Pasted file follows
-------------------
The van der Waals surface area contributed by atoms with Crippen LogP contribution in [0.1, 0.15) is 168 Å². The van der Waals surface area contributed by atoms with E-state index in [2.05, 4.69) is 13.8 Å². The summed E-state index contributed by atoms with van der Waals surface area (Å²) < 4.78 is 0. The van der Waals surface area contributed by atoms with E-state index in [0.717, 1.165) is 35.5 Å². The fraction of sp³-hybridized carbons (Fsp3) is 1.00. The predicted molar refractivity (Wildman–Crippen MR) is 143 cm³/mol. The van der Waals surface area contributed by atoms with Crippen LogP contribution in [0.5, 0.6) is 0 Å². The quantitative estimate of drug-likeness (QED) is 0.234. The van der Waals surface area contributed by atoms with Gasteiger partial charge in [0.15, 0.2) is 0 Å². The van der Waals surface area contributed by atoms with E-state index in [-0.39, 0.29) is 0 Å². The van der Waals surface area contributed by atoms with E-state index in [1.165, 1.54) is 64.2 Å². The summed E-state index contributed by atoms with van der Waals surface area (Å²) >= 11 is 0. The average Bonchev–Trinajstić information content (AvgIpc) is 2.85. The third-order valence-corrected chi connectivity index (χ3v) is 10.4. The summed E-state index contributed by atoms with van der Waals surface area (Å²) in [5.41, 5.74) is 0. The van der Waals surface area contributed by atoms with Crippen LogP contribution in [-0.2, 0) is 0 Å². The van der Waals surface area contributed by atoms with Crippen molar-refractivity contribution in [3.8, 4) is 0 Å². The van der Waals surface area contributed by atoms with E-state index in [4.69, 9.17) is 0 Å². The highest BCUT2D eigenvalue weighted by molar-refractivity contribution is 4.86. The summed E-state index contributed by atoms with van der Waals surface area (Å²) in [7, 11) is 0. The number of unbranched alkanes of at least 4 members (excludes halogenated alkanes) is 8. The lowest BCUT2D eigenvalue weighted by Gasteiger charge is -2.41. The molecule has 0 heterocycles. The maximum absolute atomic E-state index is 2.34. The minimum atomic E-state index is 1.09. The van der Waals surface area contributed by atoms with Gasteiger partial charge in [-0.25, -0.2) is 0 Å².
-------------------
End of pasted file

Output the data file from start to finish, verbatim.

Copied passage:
The van der Waals surface area contributed by atoms with Crippen LogP contribution in [0.1, 0.15) is 168 Å². The van der Waals surface area contributed by atoms with E-state index in [2.05, 4.69) is 13.8 Å². The summed E-state index contributed by atoms with van der Waals surface area (Å²) < 4.78 is 0. The van der Waals surface area contributed by atoms with E-state index in [0.717, 1.165) is 35.5 Å². The fraction of sp³-hybridized carbons (Fsp3) is 1.00. The predicted molar refractivity (Wildman–Crippen MR) is 143 cm³/mol. The van der Waals surface area contributed by atoms with Crippen LogP contribution in [0.5, 0.6) is 0 Å². The quantitative estimate of drug-likeness (QED) is 0.234. The van der Waals surface area contributed by atoms with Gasteiger partial charge in [0.15, 0.2) is 0 Å². The van der Waals surface area contributed by atoms with E-state index in [-0.39, 0.29) is 0 Å². The van der Waals surface area contributed by atoms with E-state index in [1.165, 1.54) is 64.2 Å². The summed E-state index contributed by atoms with van der Waals surface area (Å²) >= 11 is 0. The average Bonchev–Trinajstić information content (AvgIpc) is 2.85. The third-order valence-corrected chi connectivity index (χ3v) is 10.4. The summed E-state index contributed by atoms with van der Waals surface area (Å²) in [5.41, 5.74) is 0. The van der Waals surface area contributed by atoms with Crippen LogP contribution in [-0.2, 0) is 0 Å². The van der Waals surface area contributed by atoms with Crippen molar-refractivity contribution in [3.8, 4) is 0 Å². The van der Waals surface area contributed by atoms with E-state index in [4.69, 9.17) is 0 Å². The highest BCUT2D eigenvalue weighted by molar-refractivity contribution is 4.86. The summed E-state index contributed by atoms with van der Waals surface area (Å²) in [7, 11) is 0. The number of unbranched alkanes of at least 4 members (excludes halogenated alkanes) is 8. The lowest BCUT2D eigenvalue weighted by Gasteiger charge is -2.41. The molecule has 0 heterocycles. The maximum absolute atomic E-state index is 2.34. The minimum atomic E-state index is 1.09. The van der Waals surface area contributed by atoms with Gasteiger partial charge in [-0.25, -0.2) is 0 Å².